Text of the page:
What was the main concept behind the Graz Music Theatre design?
We always aimed for it to be, on one side a place where you listen to music – the part including the main hall and stage - and on the other, the space where you come in and embrace music – the foyer, reception and rehearsal space etc. So, in one building you have first the space where you look at music, and then, the space where you listen to it.
How long did it take you to develop the Theatre’s proposal? Did the concept/design change much during that time?
Oh yes, it changed a lot! It was almost another design when we entered the competition. It took about 8 years for the project to reach construction stage. A lot of changes were made to the design while we were developing the concept and waiting for the necessary funds to realise it. It changed a lot during that time.
What were the challenges of designing a theatre, taking into consideration that this one had very specific technical and acoustical requirements?
The technical requirements influenced the design a lot. We had to do a lot of computer tests, as the space needed to deliver top performances of all kinds of music, from classical to contemporary. It took us a while to get all the elements right, but in the end we did, and many interesting construction elements evolved from the use requirements, like the cantilevered box, for instance.
What were the challenges and benefits of designing in Graz?
I know Graz very well and I’ve always liked it. Not many people know the great architecture and history of Graz, and the Graz Architecture School. The cityscape may look rather classical and historical at first glance, but there are actually many modern buildings to discover. But you have to know where to look for them. Two of my favourites are the Botanical Gardens, and the nearby Steinhouse by architect Gunther Domenig (featured in W*62).
When designing, is there something in particular that you focus on? (Material, form, use etc)
I do all-round disciplined architecture. I graduated from the AA in the 1980s – a sublime period for architecture – and that plays a big role in how I work. External influences can always play a role but then you have to bring your own, new ideas. I pay attention to everything; for instance sustainability, public use, I try not to have too many signs in the building, and I pay attention to light. I like to work with all the classical elements of architecture, even though the result has often been described as cutting-edge! I often also focus on 1-2 main details or characteristics, and try to make them as strong as possible.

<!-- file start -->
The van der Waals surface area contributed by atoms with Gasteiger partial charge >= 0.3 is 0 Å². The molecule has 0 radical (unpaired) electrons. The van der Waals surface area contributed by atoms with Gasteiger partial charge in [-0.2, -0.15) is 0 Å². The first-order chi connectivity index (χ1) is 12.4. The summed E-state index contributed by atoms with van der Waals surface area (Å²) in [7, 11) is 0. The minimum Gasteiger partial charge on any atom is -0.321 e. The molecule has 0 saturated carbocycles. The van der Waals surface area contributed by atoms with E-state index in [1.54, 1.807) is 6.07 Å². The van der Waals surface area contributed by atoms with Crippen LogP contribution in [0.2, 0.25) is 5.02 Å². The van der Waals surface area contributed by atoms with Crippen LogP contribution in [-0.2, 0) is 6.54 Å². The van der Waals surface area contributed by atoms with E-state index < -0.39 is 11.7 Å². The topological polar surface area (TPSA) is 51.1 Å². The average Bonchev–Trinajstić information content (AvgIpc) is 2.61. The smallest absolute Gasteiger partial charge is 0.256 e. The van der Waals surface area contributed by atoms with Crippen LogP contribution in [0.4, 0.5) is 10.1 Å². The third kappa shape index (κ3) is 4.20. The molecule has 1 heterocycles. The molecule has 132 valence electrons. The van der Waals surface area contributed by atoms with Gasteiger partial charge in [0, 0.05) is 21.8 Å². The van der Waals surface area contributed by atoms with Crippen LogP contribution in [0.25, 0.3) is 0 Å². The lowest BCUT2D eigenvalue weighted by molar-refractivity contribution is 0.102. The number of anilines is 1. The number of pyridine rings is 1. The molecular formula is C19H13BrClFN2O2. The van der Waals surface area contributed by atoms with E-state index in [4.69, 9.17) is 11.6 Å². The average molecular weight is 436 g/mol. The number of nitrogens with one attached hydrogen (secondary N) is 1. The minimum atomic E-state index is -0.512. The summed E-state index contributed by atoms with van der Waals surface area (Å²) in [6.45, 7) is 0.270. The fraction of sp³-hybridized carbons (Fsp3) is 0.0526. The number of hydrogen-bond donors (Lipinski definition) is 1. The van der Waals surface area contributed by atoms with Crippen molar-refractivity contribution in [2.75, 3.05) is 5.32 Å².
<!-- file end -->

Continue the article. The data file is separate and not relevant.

What is your favourite method of working?
I work with a lot of different techniques. I definitely like modern methods and computers; it is after all the way forward. However you have to remember that they help but they are not the answer to everything. We always do a lot of research on many levels, and we also talk a lot. There were about 10-16 people working on the Graz project at any one time and, like in every project, we worked interactively and discussed a lot. I personally spend time on every project.
How do you choose the projects you will work on? What is the main criterion?
That the client can pay us! It is occasionally helpful to know whom, and which architects, the client has worked with in the past.
What would your ideal project be?
I don’t have one. I like variety and love designing on different scales; from furniture and products to large-scale architecture, like bridges. For example, I am currently speaking with Moroso about a possible collaboration.
You both teach and practice architecture; which one do you prefer?
I absolutely love teaching. It is one of my favourite activities. I teach now in Frankfurt, at the Staedelschule, which is one of the top schools at the moment for art and architecture. It is also very exclusive, even though they are now deciding to open up a bit more.
How has the perception of architecture changed since you started practicing?
A lot. Over the years I have actually learned that architecture is not all that important! I started from the art and graphics side, and had always looked up to architecture. Today I think that, as much as it is obviously important, you have to embrace the importance of what you do inside a building, rather than just the shell itself. The architecture is there to support the actual use. It is a background; an important background, but even so, embracing the use is the key to a good design.
What was your office’s most significant project, built or unbuilt, when you were starting out?
Well, I like to believe that they all are. If I had to pick one I’d say that it was the bridge in Rotterdam (Erasmus Bridge, 1996). I was young when I designed it and I never really thought that it would become such a symbol for the city.
How big was your practice when you first established it, and how big is it now?
When we first started, nearly 20 years ago, we were literally three people, working around my kitchen table at home! Now there are over 100 people in the office, which is great, and I feel that we are in the best phase ever.
What do you think is the most important trait one could have as an architect?
In today’s world, I’d have to say speed! Everybody needs everything so quickly that they forget about ’cooking’ time. You always need time to think things over. But speed of course has to go hand in hand with excellent organisation.
What advice would you have for today’s young generation of architects?
Don’t imitate and don’t look to anybody else to get ideas. Be innovative and follow your intuition. Don’t follow stylistic references. Liberate.